• 19. EIA, MDM, and Metadata Management with t SOA initiati the ives’ nterprise servic architecture and developm en ces e ment teams 20. In nitiative-level pr rocesses and roles for EIA, MMDM, and Meta adata Management wit SOA service initiatives’ ar M th es rchitecture pr rocesses and r roles 21. Enterprise-level EDM assets (E EIA, MDM, and Metadata d Management) w enterprise-level SOA asse (Enterprise M with ets Architecture (EA SOA Service Model, and SOA Services A), es Poortfolio) 22. EIA with EA and the SOA Serv d vices Model 23. M MDM with the SOA Services M Model 24. M MDM releases w the SOA S with Service Portfolio and its releas o se management m 25. M Metadata Manag gement with the SOA Service Model and S es SOA co omponent-spec cific Metadata ( (e.g. WSDL an ESB nd co onfiguration) From the SOA Pers spective While these coordina ation points ma seem redund ay dant from the previous list, this alte ernative perspeective is intende to help SOA ed A- focuse stakeholders better unders ed s stand the SOA- -EDM coordina ation points. The key coord dination points for an EDM – SOA strategy progra are as follow am ws: 1. SO Governanc and its Services Stewardsh with Data OA ce hip Governance and Data Steward d dship 2. Organizational roles, processe checkpoints and strategic O es, s, pr rogram and pro oject level decissions for all SO OA-related Master Data and Metadata 3. Roadmap evolut tionary release for related se es ervices and datta 4. Sttrategic decisio related to M ons Master Data se by SOA serv ent vices an nd/or over the S SOA ESB 5. SO Services P OA Portfolio and release managem ment with the E EIA an its Enterpris Data Model nd se 6. Roadmap evolut tionary release for related se es ervices and datta 7. SO release ma OA anagement with EIA release m h management fo the or se ervices utilizing data in the EIA g 8. SO services’ architecture and design with M OA d Master Data def fined fo and MDM as or, ssociated with, these 9. Sttrategic and tac ctical decisions related to SO services and the s OA d ES that utilize or distribute Ma SB aster Data 10. SO service init OA tiatives’ architecture and desig with MDM and gns Metadata Manag M gement 11. Th SOA service architecture and designs a he es e associated with the h Data Services Layer 12. All other SOA se ervices’ designs related to Ma aster Data an Metadata fo Enterprise In nd or nfrastructure, DData, or Business Servic ces 13. SO services with related Meta OA adata defined f or used by, and for Metadata Manag M gement associa ated with, thesse 14. SO component (e.g. service Web Servic Description OA ts’ es’ ces n La anguage <WSD and/or ES configuration or security DL> SB n se ettings) directly associated Me y etadata 15. SO services’ in OA nitiatives architeecture and des sign processes an tools with EIA, MDM, and Metadata Management proce nd esses an tools nd 6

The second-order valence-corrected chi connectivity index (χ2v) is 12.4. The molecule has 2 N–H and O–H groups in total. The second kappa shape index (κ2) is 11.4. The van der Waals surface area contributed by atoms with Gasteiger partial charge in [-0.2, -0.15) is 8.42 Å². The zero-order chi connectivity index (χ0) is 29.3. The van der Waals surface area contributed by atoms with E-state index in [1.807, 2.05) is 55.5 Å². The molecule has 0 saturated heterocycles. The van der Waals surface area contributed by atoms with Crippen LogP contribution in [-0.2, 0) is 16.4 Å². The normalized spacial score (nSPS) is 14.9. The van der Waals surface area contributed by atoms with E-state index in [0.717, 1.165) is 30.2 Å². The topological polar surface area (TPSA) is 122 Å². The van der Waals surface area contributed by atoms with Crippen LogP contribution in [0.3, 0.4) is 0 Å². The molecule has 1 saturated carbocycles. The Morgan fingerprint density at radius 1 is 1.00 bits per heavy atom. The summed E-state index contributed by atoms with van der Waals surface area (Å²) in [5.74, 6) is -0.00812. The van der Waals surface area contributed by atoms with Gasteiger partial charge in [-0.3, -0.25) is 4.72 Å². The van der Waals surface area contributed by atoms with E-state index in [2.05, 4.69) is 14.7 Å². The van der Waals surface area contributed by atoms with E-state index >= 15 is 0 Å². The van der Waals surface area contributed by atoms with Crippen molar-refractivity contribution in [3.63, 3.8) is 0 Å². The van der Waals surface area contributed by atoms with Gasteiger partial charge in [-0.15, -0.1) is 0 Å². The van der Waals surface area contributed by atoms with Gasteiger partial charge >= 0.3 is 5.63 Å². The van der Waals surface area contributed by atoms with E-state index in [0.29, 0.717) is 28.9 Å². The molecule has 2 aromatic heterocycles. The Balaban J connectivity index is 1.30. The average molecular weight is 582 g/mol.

• 16. O Organizational p processes and roles for SOA services’ A arrchitecture proc cesses and role with EIA, MDM, and Metad es data Management pro M ocesses and ro oles 17. EA release management that includes the tec A chnical architec cture suupporting the S SOA ESB and its integration p points to data sttores and data consumers, as well as the EI and its s IA daatabase referen nces 18. Toools and artifac for SOA ser cts rvices’ architec cture tools and arrtifacts with tho for EIA, MD and Metadata Manageme ose DM, ent 19. SO initiatives’ e OA enterprise servvices architectu and develop ure pment te eams with EIA, MDM, and Me etadata Manage ement 20. In nitiative-level SO services ar OA rchitectural proocesses and rol les with those for EI MDM, and M IA, Metadata Mana agement 21. Enterprise-level SOA assets (E Enterprise Arch hitecture <EA>, SOA Se ervices Model, and SOA Serv vices Portfolio) with enterprise ) e- le evel EDM asset (EIA, MDM, and Metadata Management) ts 22. EA and the SOA Services Mod with the EIA A A del A 23. SO Services M OA Model with MDM M 24. SO Service Po OA ortfolio and rele ease managem ment with MDM releases M 25. SO Services M OA Model and SOA component-sp A pecific Metadatta (e WSDL and ESB configura e.g. ation) with Metaadata Management To lea more about these compon arn nents and their detailed impac for cts coordiinating EDM an SOA strateg nd gies, please rea the precurso ad or compa anion white pap “The Case for Coordinate EDM & SOA per ed A Strateggies.” With a more enl lightened SOA A Additiional EDM and SOA Coordi d ination Points appproach that is consistent with s w In a mature EDM and SOA environment that is es d stablishing or maintaaining coordina ated Center of E Excellence (CO or Integrati OE) ion ED objectives services and data DM s, d Compe etency Center (ICC) capabilitties, there are a additional are reused. Hen e nce, another coordination points fo an EDM – S or SOA strategy pr rogram, including: rea ason to coord dinate these stra ategies is to f facilitate these e EDM and SOA C COEs (or an IC with Data – SOA Governa CC) ance, nattural synergie es. th EIA and its E he Enterprise Data Model a COE (or ICC) or rganizational pr rocesses and r roles with both Data an SOA Governance process and roles nd ses COE (or ICC) ro oadmap development and rele eases with EIAA eleases and its accompanying Enterprise Da Model re g ata EDM and SOA C COEs (or an IC with the SO Services Po CC) OA ortfolio an release man nd nagement COE (or ICC) ro oadmap development and rele eases with the SOA Se ervices Portfoli and its relea manageme io ase ent Program Manag gement Office (PMO) prioritiza ation, decision crriteria, and stat reporting fo EDM and SO initiatives, tus or OA including COE a and/or ICC-rela ated activities a releases and Coor rdinated Data: SOA Governan is the L A nce Linchpin In addition to the stro dependenc ong cies between a organization’s an EDM a SOA strate and egies that in the emselves justif coordination, there fy are als significant opportunities an economies t more efficien so nd to ntly and efffectively mana each strate when they a coordinated and age egy are d govern in concert w the other. The most com ned with mmon, repeatin ng theme throughout the previous listin of summariz coordinatio e e ng zed on points, at the highest level from bot the EDM and SOA perspec t th d ctives, ernance. is gove 7